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I have to admit I'd never even heard of this author but will make it a point to read/listen to his other works. great mystery novel about a movie producer turned PI after being falsely accused of killing his fiancée 12 years before. Gabe Storm starts investigating his friend's murder when he disagrees with police decision to call it a robbery gone wrong. As the list of suspects grows, so does the mystery of the killer's identity. As I was listening to this story, I was reminded of Mickey Spillane's style of writing. I really enjoyed this book and will highly recommend.
Roberto Scarlato did an excellent job with narration.
This book was provided to me at no cost by the author in return for an unbiased review.
1 of 1 people found this review helpful
I'd never had the pleasure of listening to any of David Wind's 33 previous novels, but when I finished his latest novel, Angels in Mourning, I made a vow to go back and find some books by this author. Angels' immensely likable private investigator protagonist Gabriel Storm had been falsely imprisoned for many years for the murder of his beloved fiancée, stage actress Elaine Hall. While Storm lingers in prison, only two people believe in his innocence, playwright Scotty Granger and police captain Christopher Bolt. Through much steadfast determination, Bolt and Granger eventually win Storm's acquittal. So when Granger is found viciously murdered in what was clearly a crime of passion, Storm is on a mission to find and bring his murderer to justice. Of course, the more Storm investigates Granger's network, the more he realises that many people could have wanted him dead. I thought I had the case solved by midway through the book, but in reality I'd taken Wind's subtle bait and was way off track.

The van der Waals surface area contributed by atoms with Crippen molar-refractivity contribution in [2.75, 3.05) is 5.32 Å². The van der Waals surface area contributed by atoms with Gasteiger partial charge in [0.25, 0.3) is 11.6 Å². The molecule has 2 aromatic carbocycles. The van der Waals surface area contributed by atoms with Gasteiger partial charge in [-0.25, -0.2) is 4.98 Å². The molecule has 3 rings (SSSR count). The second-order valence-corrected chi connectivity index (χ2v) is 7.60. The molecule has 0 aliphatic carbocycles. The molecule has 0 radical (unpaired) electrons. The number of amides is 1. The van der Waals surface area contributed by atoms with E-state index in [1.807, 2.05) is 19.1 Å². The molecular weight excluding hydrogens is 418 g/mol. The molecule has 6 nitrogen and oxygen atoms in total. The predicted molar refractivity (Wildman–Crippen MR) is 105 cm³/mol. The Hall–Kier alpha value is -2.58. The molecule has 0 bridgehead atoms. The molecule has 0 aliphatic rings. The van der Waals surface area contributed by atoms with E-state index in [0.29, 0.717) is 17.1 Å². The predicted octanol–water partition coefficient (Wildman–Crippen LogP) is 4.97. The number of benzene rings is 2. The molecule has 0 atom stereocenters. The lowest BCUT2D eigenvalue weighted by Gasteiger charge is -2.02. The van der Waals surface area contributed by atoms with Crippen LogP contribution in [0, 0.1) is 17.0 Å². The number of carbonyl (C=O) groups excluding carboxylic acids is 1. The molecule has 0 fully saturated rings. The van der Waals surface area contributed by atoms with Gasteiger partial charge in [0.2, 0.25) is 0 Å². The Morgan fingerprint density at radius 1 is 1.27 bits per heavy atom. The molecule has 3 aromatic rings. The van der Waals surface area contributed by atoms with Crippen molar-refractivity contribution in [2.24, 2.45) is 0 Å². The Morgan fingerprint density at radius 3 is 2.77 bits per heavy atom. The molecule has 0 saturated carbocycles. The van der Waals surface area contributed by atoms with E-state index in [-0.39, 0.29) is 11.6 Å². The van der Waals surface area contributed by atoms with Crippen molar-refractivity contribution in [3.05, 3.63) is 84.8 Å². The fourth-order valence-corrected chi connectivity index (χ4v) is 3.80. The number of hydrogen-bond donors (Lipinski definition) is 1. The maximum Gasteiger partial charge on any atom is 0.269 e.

I will admit I'm a bit of a literature snob, but Wind's narrative not only left my intelligence intact, he did a magnificent job of drawing me into Storm's pleasantly-seedy New York.
The Westside diner was slow...a throwback from the forties. You know the type, all chrome and vinyl with a checkerboard black and white floor. Old and faded pictures of New York lined the walls. It was a cholesterol heaven of pies, muffins, and greasy donuts heaped in scratched plastic covered trays on the counter. Five big chrome coffee urns, like missile silos, were lined against one wall. A rectangular cut-out separated the dining room from the kitchen. Every sound made in the kitchen reached the eating area.
I was given this audio book free of charge for an honest and unbiased review.
Roberto Scarlato was excellent with the delivery of the story
8 of 12 people found this review helpful